Like the previously featured director of this column Chuck Russell, Stephen Hopkins also got his start directing an ELM ST sequel. Hopkins mark was left with A NIGHTMARE ON ELM STREET 5: THE DREAM CHILD, the first film of the series at that point to not make a huge splash at the box office. The film was fine however not as good as the previous entries but you could see a real talent emerge. Hopkins has gone on to have quite an interesting career, working with actors like Danny Glover, Bill Paxton, Jeff Bridges, Michael Douglas, Morgan Freeman, Kiefer Sutherland, Gene Hackman, Tommy Lee Jones, Geoffrey Rush, Idris Elba, Val Kilmer and Gary Oldman. His unique style and vision has set him aside from all the rest. Let us take a closer look at this talented individual.
Hopkins best work in my opinion is THE LIFE AND DEATH OF PETER SELLERS, a fantastic biography of a man like no other. It does not really fall into place here on the website so I’ll just tell you all to seek it out. Looking at his more genre orientated work, there are quite a few potentials for one that stands head and shoulders above the rest.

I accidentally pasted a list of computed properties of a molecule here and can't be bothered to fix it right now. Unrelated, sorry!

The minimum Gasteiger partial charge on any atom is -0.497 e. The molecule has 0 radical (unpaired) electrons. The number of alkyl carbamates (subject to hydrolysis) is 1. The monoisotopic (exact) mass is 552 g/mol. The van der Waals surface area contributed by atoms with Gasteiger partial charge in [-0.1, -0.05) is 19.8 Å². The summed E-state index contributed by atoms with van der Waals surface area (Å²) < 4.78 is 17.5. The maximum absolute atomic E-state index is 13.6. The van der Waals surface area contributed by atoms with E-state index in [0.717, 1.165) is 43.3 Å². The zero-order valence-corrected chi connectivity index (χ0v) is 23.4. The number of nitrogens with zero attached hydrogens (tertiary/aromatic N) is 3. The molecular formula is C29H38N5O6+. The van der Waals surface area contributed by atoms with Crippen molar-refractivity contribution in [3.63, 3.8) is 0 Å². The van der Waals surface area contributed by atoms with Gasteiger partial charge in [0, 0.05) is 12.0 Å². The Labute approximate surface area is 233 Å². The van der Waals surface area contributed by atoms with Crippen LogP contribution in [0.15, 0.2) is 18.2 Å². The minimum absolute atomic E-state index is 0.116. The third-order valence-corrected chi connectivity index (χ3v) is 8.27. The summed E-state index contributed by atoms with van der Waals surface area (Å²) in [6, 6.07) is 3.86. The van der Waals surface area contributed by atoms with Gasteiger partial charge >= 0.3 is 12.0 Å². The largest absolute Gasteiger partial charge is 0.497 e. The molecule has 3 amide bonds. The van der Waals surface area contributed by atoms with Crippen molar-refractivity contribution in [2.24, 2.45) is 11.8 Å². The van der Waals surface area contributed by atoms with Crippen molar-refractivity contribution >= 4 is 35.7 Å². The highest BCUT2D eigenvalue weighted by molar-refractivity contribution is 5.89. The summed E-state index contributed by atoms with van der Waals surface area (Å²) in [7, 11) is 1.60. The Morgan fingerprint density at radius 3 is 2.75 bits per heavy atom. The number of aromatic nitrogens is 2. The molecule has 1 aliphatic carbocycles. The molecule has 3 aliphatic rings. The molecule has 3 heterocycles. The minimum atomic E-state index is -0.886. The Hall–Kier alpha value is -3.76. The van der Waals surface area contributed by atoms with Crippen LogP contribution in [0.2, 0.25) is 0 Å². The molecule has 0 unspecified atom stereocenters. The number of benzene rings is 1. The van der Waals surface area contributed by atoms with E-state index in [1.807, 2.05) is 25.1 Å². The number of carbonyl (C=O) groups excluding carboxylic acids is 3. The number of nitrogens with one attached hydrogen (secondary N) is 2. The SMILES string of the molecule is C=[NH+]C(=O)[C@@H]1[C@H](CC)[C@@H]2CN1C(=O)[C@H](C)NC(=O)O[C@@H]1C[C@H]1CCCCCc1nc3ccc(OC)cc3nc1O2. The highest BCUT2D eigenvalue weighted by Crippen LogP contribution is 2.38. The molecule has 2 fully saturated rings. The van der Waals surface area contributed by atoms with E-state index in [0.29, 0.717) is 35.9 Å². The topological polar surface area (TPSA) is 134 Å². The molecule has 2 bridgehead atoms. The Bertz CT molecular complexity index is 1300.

After close examination I honestly think his best would be THE GHOST AND THE DARKNESS. The film is based on the true story of the building of a railway bridge in 1898. Said bridge was being built in East Africa, and the men working on the bridge fall victim to lion attacks. Two lions in particular wreaked havoc killing over a 100 people during the time. Lt. Col. John Paterson the construction engineer of the bridge and hunter Charles Remington must track the lions down and stop the killings to complete the railway. It certainly is an interesting premise, and one that does not really sound true. Killer lions? But alas readers, this story is very much true with the exception of Charles Remington, the fictional side of things. But heck having a great hunter just makes it more interesting!